Have you ever wanted to compare your financial status to your peers without them knowing all about your debts, income, and overall net worth? Well, thanks to FlexScore, now you can! I was contacted by Jeff Burrow and Jason Gordo a couple of months ago, and they asked me if I would like to read a book that they had recently written, and if I liked it, then I could spread the word of both their book and their website to my friends and readers.
The Teachings of FlexScore
It was quite refreshing to get a hold of a finance book that did not promise wealth beyond your imagination or a way to get around the tax laws. This book was simple, yet effective. They discuss principles that are taught in “The Millionaire Next Door” and let the reader know the importance of making a plan for his/her financial future.
When those gray hairs start taking over, there are many people who are ready to retire emotionally and just automatically assume that they will be able to leave their job at the age of 65. But, if they did not financially prepare for that day, then they most likely will not be in a position to live without their main source of income. Jeff and Jason strongly believe in responsible decisions, conscious planning, and fruitful rewards through consistent investments. I absolutely loved the book, but even more so I love what they are doing online.
If you head to http://www.flexscore.com, you will be able to make a profile, plug in your financial numbers, and the site will give you a score that tells you how close you are to retirement. If you get a score of 1,000, you are ready to retire today! But, if your score is anything less than that, you might want to keep your day job for a little while longer.
My score is 476, which isn’t too shabby considering that I am only 29 years old (yes, I am still hanging on to my 20’s!) and have fairly lofty retirement goals. My peers (as shown on Flexscore) have an average score of 373, so I feel good knowing that I am doing slightly better than others in terms of our future retirement planning.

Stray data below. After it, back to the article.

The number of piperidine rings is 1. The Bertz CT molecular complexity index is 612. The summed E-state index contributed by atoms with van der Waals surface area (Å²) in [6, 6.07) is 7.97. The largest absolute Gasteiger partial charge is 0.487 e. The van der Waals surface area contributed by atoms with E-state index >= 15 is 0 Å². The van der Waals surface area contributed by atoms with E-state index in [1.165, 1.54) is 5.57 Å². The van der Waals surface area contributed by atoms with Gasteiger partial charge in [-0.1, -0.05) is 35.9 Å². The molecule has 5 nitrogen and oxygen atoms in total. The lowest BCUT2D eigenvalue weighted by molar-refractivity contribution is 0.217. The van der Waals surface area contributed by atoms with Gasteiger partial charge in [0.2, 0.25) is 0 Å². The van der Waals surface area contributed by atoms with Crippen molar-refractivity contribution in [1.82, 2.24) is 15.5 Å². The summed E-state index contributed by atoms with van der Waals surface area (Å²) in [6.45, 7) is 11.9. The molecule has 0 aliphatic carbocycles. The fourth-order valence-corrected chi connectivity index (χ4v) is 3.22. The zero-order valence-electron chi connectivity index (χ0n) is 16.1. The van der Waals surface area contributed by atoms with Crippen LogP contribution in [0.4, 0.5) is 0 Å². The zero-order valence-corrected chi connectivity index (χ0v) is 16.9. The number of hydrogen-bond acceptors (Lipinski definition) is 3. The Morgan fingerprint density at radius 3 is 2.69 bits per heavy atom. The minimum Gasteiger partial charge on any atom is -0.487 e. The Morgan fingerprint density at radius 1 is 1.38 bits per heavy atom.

Now that my assets and debts are logged into my account, I can simply log back in whenever I am curious about my score (that has hopefully gone up since I last logged in) and take a look at the latest number. Whether it has gone up or down, I can quickly evaluate the breakdown page and see what has happened that has caused the change. If I wish, I can make the proper adjustments and then go back about my life and do my best to take actions that will continue to raise that number!
Keep Your Goals in Front of You and Stay Motivated
I absolutely love what Jason and Jeff are doing with their new FlexScore site. They have created a tool that has sparked financial interest for many that could have previously cared less. Some enter in their numbers and are pleased with where they stand financially, but there are quite a few people that enter their data and soon realize that they need to be putting away a lot more money for their retirement!
The comparison tool is the kicker for me. While I don’t often compare myself to the average person (because I hold myself at a ridiculously high standard most of the time), it is good to know where I stand vs. those that are in my age group and in my general area of the U.S. If I happened to get a number that was lower than most, then I would have to start kicking it in gear to make up for lost time. This tool gives everyone the opportunity to see where they stand financially at the moment, how they compare to their peers, and it even gives direction on how you can improve your score in the short term and the long term. Thanks Jeff and Jason!
What is your FlexScore number? Are you happy with where you stand vs. your peers?
My name is Derek, and I have my Bachelors Degree in Finance from Grand Valley State University. After graduation, I was not able to find a job that fully utilized my degree, but I still had a passion for Finance! So, I decided to focus my passion in the stock market. I studied Cash Flows, Balance Sheets, and Income Statements, put some money into the market and saw a good return on my investment. As satisfying as this was, I still felt that something was missing. I have a passion for Finance, but I also have a passion for people. If you have a willingness to learn, I will continue to teach.